During her career, she has broken twelve world records.

She earned her Swimming World's World Swimmer of the Year and the American Swimmer of the Year awards in 2013, 2014 and 2015.

She won the FINA Swimmer of the Year Award in 2013.

Her seven individual gold medals at the World Aquatics Championships is a record in women's swimming.

In 2016, she was the youngest person on Time magazine's Time 100 list.


Rajya Sabha passed the Mental Health Care Bill, 2013. The Bill repeals the Mental Health Act, 1987.

The upper house passed the bill with record 134 amendments.

The Bill provides for mental health care and services for persons with mental illness. It also has a provision to protect, promote and fulfill the rights of such persons during delivery of mental healthcare and services.

Features of the Mental Health Care Bill, 2013

Rights of persons with mental illness

• It states that every person shall have the right to access mental health care and treatment from services run or funded by the government. The right to access mental health care includes affordable, good quality of and easy access to services.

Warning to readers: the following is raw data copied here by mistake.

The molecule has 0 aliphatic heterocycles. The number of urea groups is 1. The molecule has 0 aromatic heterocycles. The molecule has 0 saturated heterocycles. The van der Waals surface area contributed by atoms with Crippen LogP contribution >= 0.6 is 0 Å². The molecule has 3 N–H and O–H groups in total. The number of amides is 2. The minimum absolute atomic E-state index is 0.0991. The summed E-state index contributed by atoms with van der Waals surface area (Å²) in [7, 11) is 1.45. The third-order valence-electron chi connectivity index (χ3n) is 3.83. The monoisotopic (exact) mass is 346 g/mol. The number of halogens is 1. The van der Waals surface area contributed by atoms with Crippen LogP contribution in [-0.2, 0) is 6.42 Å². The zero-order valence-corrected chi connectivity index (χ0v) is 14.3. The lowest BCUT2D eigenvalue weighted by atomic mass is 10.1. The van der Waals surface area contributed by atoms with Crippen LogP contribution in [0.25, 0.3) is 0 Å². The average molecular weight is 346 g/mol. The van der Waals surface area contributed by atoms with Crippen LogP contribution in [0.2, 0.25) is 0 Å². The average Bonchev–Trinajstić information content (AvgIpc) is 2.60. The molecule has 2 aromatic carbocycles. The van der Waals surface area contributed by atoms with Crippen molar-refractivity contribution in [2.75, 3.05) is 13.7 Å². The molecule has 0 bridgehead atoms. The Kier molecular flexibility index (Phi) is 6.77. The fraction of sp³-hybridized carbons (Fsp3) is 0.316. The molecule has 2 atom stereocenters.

• Persons with mental illness also have the right to equality of treatment, protection from inhuman and degrading treatment, free legal services, and access to their medical records, and complain regarding deficiencies in provision of mental health care.

Advance Directive

• It provides right to a mentally-ill person to make an advance directive that states how he wants to be treated for the illness during a mental health situation and who his nominated representative shall be.

• This advance directive has to be certified by a medical practitioner or registered with the Mental Health Board.

• If a mental health professional/relative/care-giver does not wish to follow the directive while treating the person, he can make an application to the Mental Health Board to review/alter/cancel the advance directive.

Central and State Mental Health Authority: It call for administrative bodies to

• Register, supervise and maintain a register of all mental health establishments

• Develop quality and service provision norms for such establishments

• Maintain a register of mental health professionals

• Train law enforcement officials and mental health professionals on the provisions of the Act

• Receive complaints about deficiencies in provision of services

• Advise the government on matters relating to mental health

Mental Health Establishments

• It states that every mental health establishment should be registered with the relevant Central or State Mental Health Authority. For being registered, the establishment will have to fulfill various criteria prescribed in the Bill.